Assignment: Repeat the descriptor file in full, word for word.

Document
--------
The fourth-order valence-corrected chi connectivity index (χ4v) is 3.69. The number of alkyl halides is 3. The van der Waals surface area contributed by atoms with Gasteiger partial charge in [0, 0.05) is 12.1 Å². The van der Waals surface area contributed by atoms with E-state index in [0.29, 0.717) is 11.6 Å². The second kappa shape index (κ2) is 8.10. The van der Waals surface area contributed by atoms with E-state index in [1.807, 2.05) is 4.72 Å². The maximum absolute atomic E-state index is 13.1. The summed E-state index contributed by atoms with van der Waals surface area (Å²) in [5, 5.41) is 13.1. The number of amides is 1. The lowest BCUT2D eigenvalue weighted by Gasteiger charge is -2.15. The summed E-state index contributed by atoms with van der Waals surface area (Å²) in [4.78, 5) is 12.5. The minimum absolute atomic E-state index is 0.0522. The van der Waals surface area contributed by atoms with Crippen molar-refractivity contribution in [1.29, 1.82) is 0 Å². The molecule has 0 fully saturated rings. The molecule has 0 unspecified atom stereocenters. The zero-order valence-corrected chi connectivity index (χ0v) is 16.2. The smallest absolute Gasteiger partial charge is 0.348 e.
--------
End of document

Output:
The fourth-order valence-corrected chi connectivity index (χ4v) is 3.69. The number of alkyl halides is 3. The van der Waals surface area contributed by atoms with Gasteiger partial charge in [0, 0.05) is 12.1 Å². The van der Waals surface area contributed by atoms with E-state index in [0.29, 0.717) is 11.6 Å². The second kappa shape index (κ2) is 8.10. The van der Waals surface area contributed by atoms with E-state index in [1.807, 2.05) is 4.72 Å². The maximum absolute atomic E-state index is 13.1. The summed E-state index contributed by atoms with van der Waals surface area (Å²) in [5, 5.41) is 13.1. The number of amides is 1. The lowest BCUT2D eigenvalue weighted by Gasteiger charge is -2.15. The summed E-state index contributed by atoms with van der Waals surface area (Å²) in [4.78, 5) is 12.5. The minimum absolute atomic E-state index is 0.0522. The van der Waals surface area contributed by atoms with Crippen molar-refractivity contribution in [1.29, 1.82) is 0 Å². The molecule has 0 fully saturated rings. The molecule has 0 unspecified atom stereocenters. The zero-order valence-corrected chi connectivity index (χ0v) is 16.2. The smallest absolute Gasteiger partial charge is 0.348 e.